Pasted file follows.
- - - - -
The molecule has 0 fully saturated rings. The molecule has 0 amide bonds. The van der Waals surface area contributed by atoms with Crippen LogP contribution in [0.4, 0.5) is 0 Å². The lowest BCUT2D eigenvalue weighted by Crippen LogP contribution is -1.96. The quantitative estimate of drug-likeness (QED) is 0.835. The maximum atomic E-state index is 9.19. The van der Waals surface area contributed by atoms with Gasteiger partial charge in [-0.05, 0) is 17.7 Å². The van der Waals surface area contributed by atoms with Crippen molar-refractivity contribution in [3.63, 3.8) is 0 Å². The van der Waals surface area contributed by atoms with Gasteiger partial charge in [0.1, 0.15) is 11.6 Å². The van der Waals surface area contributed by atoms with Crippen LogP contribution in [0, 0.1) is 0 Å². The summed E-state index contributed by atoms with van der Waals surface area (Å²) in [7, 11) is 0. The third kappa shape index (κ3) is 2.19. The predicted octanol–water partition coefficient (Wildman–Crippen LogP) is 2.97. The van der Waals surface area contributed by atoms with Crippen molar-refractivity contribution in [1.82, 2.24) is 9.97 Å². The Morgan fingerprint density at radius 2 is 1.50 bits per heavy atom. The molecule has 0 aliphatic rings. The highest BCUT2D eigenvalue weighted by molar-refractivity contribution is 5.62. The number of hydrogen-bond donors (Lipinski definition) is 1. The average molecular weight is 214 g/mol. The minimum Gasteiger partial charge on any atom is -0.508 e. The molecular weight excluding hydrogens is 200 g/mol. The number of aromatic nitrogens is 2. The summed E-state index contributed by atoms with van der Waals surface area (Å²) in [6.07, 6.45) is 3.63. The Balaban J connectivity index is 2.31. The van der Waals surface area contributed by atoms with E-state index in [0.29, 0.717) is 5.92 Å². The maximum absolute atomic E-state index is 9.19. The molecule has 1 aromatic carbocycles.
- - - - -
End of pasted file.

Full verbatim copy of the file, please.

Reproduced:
The molecule has 0 fully saturated rings. The molecule has 0 amide bonds. The van der Waals surface area contributed by atoms with Crippen LogP contribution in [0.4, 0.5) is 0 Å². The lowest BCUT2D eigenvalue weighted by Crippen LogP contribution is -1.96. The quantitative estimate of drug-likeness (QED) is 0.835. The maximum atomic E-state index is 9.19. The van der Waals surface area contributed by atoms with Gasteiger partial charge in [-0.05, 0) is 17.7 Å². The van der Waals surface area contributed by atoms with Crippen molar-refractivity contribution in [3.63, 3.8) is 0 Å². The van der Waals surface area contributed by atoms with Gasteiger partial charge in [0.1, 0.15) is 11.6 Å². The van der Waals surface area contributed by atoms with Crippen LogP contribution in [0, 0.1) is 0 Å². The summed E-state index contributed by atoms with van der Waals surface area (Å²) in [7, 11) is 0. The third kappa shape index (κ3) is 2.19. The predicted octanol–water partition coefficient (Wildman–Crippen LogP) is 2.97. The van der Waals surface area contributed by atoms with Crippen molar-refractivity contribution in [1.82, 2.24) is 9.97 Å². The Morgan fingerprint density at radius 2 is 1.50 bits per heavy atom. The molecule has 0 aliphatic rings. The highest BCUT2D eigenvalue weighted by molar-refractivity contribution is 5.62. The number of hydrogen-bond donors (Lipinski definition) is 1. The average molecular weight is 214 g/mol. The minimum Gasteiger partial charge on any atom is -0.508 e. The molecular weight excluding hydrogens is 200 g/mol. The number of aromatic nitrogens is 2. The summed E-state index contributed by atoms with van der Waals surface area (Å²) in [6.07, 6.45) is 3.63. The Balaban J connectivity index is 2.31. The van der Waals surface area contributed by atoms with E-state index in [0.29, 0.717) is 5.92 Å². The maximum absolute atomic E-state index is 9.19. The molecule has 1 aromatic carbocycles.